Social media substitutions

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Brian McFadden's recent comic on "Social Media Substitutes" starts with this panel:

The whole strip:

Café or diner scenes would be appropriate additions…

But in any case, technological, generational, and network effects make substitutions (initially) difficult and (eventually) inevitable.


  1. Seth said,

    November 10, 2022 @ 2:54 pm

    I suspect the cartoonist is not old enough to have experienced the public telephone refrain "Please deposit (amount) for the next three minutes". Because then the "gimme eight dollars" would be a normal practice, even expected (i.e. not at all shocking per the character's reaction).

    There's something very interesting going on with the differing culture here. Musk is saying, this is a connection service, pay a fee for it as a subscriber, you cheapskate. And the reaction is basically, no, the connection service is a loss-leader for advertising, you should pay us as eyeballs for ads.

  2. Philip Taylor said,

    November 11, 2022 @ 5:26 am

    I am grateful to you, Seth, for pointing out that the protagonist in frame 1 is Elon Musk — until that point I had no idea at all what the cartoon was about, and even now I confess that I still have little idea. But from the linguistic perspective (which is, after all, why we are all here) is "substitutions" in the A-head what I might term "substitutes" ? Is the cartoon depicting a set of potential substitutes for social media ?

  3. Seth said,

    November 11, 2022 @ 10:31 am

    @Philip Taylor – Yes, the cartoon itself is "Social Media Substitutes".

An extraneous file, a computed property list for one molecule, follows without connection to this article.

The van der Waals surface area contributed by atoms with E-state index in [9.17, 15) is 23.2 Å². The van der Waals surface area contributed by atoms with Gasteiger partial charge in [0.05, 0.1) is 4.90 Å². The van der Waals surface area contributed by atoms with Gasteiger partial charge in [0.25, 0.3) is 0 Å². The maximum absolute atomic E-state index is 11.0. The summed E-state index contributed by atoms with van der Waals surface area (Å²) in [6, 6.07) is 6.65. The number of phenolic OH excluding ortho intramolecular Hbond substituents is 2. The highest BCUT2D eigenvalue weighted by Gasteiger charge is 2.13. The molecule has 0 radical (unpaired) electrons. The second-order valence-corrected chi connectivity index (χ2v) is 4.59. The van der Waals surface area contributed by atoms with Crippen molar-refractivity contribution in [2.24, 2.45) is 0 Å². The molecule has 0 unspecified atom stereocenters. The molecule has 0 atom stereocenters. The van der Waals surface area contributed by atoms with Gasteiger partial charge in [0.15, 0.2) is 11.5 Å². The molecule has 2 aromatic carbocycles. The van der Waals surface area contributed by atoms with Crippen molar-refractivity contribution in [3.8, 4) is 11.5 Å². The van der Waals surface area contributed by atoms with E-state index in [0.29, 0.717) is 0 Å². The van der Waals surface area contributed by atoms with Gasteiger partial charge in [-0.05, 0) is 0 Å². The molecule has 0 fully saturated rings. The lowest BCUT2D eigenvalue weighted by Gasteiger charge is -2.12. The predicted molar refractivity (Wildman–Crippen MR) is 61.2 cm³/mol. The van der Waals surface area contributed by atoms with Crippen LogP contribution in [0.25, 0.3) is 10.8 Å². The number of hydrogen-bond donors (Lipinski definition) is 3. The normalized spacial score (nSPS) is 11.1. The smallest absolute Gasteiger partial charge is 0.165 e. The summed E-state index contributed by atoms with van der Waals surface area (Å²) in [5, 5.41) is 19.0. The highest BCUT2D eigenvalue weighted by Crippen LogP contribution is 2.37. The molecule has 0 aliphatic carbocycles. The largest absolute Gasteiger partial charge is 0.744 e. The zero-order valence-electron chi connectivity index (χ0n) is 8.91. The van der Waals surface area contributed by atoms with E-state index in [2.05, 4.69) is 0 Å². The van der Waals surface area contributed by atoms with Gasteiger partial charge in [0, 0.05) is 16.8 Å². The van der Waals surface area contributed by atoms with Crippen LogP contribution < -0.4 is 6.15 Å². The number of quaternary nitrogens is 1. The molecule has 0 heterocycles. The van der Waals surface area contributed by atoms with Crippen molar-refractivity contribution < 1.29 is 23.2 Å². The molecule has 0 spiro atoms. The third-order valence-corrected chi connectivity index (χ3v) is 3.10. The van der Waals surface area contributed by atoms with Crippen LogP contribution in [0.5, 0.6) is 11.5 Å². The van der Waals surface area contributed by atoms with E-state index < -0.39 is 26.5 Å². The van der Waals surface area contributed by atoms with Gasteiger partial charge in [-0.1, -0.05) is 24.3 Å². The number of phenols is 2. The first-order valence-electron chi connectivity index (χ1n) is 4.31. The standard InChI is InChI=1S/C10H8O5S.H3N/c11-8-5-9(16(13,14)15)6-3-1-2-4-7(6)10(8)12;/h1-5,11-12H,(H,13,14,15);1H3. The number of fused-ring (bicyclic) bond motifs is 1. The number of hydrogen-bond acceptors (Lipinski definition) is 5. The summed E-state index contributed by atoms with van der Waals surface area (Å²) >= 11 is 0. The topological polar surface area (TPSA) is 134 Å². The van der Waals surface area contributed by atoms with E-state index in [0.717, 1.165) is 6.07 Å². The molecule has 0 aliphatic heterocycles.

The cartoon is intending to joke "If Elon Musk ruins Twitter, e.g. his absurd horrifying idea of making it a paid subscriber service, here are some other old social media we might use in its place". If you read the graffiti in the second panel, much of it is about Musk and Twitter (I'll grant that panel is amusing). But the premise is badly executed. I don't think the cartoonist was around for the CB radio fad either – the most popular song from it ("Convoy") was about a bunch of truckers defying regulations and the police.

  4. C said,

    November 12, 2022 @ 12:21 pm


    As a non-truck-driving woman who participated in the CB radio culture of the 1970’s, I thought this cartoon was very funny. A bunch of people like the Twitter crowd coming in to use that medium would’ve been beyond my wildest dreams. Why not?

  5. Seth said,

    November 12, 2022 @ 6:17 pm

    @C If the premise is "If what people do now on Twitter, they went and did on older social media", then having a trucker say on CB "I'm offline and feeling fine" isn't effective with that premise. Especially as CB recalls to me stuff like ("Convoy" lyric):

    "I says, "Callin' all trucks, this here's the Duck "We about to go a-huntin' bear" … "We just ain't a-gonna pay no toll". So we crashed the gate doing ninety-eight. I says "Let them truckers roll, 10-4".

  6. MarkB said,

    November 13, 2022 @ 12:26 pm

    Reads to me like 'Twitter has been ours – how dare Elon take control away from us!' Although Elon has never suggested he'd stop THEM from having their say – he has just made that point that free speech is good for everybody – both right-thinking people like us and our hated enemies. I bath in their tears.

  7. J.W. Brewer said,

    November 14, 2022 @ 8:35 pm